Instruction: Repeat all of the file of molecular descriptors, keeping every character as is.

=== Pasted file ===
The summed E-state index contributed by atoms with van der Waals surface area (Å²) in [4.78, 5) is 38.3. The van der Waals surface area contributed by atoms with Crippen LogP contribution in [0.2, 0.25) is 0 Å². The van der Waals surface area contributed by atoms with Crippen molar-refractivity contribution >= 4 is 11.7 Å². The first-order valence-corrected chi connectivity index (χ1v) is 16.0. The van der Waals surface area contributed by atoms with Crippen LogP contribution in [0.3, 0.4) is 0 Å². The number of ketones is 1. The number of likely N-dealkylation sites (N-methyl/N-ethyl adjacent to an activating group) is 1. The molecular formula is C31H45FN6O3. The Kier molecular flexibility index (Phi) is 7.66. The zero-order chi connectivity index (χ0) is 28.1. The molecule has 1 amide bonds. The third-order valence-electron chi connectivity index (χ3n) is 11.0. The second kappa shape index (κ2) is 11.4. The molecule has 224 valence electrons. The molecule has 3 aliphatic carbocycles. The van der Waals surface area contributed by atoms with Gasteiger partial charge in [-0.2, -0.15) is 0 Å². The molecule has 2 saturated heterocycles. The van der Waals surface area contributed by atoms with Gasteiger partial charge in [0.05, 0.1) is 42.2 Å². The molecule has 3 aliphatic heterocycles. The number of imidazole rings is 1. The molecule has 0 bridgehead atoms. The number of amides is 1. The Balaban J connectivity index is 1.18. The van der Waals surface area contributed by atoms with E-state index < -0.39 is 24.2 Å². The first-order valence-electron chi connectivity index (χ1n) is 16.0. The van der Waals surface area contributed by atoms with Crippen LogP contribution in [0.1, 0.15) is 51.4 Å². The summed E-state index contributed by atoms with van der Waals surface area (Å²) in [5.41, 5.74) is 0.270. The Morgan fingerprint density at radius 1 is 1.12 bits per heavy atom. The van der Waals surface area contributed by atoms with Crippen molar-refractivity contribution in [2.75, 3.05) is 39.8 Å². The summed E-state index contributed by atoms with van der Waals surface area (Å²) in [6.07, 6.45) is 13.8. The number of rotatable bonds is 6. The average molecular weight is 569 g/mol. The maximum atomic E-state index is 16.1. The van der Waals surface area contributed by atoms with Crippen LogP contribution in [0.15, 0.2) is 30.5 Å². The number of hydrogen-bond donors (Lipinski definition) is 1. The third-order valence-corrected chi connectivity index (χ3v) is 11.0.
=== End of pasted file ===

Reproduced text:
The summed E-state index contributed by atoms with van der Waals surface area (Å²) in [4.78, 5) is 38.3. The van der Waals surface area contributed by atoms with Crippen LogP contribution in [0.2, 0.25) is 0 Å². The van der Waals surface area contributed by atoms with Crippen molar-refractivity contribution >= 4 is 11.7 Å². The first-order valence-corrected chi connectivity index (χ1v) is 16.0. The van der Waals surface area contributed by atoms with Crippen LogP contribution in [0.3, 0.4) is 0 Å². The number of ketones is 1. The number of likely N-dealkylation sites (N-methyl/N-ethyl adjacent to an activating group) is 1. The molecular formula is C31H45FN6O3. The Kier molecular flexibility index (Phi) is 7.66. The zero-order chi connectivity index (χ0) is 28.1. The molecule has 1 amide bonds. The third-order valence-electron chi connectivity index (χ3n) is 11.0. The second kappa shape index (κ2) is 11.4. The molecule has 224 valence electrons. The molecule has 3 aliphatic carbocycles. The van der Waals surface area contributed by atoms with Gasteiger partial charge in [-0.2, -0.15) is 0 Å². The molecule has 2 saturated heterocycles. The van der Waals surface area contributed by atoms with Gasteiger partial charge in [0.05, 0.1) is 42.2 Å². The molecule has 3 aliphatic heterocycles. The number of imidazole rings is 1. The molecule has 0 bridgehead atoms. The number of amides is 1. The Balaban J connectivity index is 1.18. The van der Waals surface area contributed by atoms with E-state index < -0.39 is 24.2 Å². The first-order valence-electron chi connectivity index (χ1n) is 16.0. The van der Waals surface area contributed by atoms with Crippen LogP contribution in [0.1, 0.15) is 51.4 Å². The summed E-state index contributed by atoms with van der Waals surface area (Å²) in [5.41, 5.74) is 0.270. The Morgan fingerprint density at radius 1 is 1.12 bits per heavy atom. The van der Waals surface area contributed by atoms with Crippen molar-refractivity contribution in [2.75, 3.05) is 39.8 Å². The summed E-state index contributed by atoms with van der Waals surface area (Å²) in [6.07, 6.45) is 13.8. The number of rotatable bonds is 6. The average molecular weight is 569 g/mol. The maximum atomic E-state index is 16.1. The van der Waals surface area contributed by atoms with Crippen LogP contribution in [0.15, 0.2) is 30.5 Å². The number of hydrogen-bond donors (Lipinski definition) is 1. The third-order valence-corrected chi connectivity index (χ3v) is 11.0.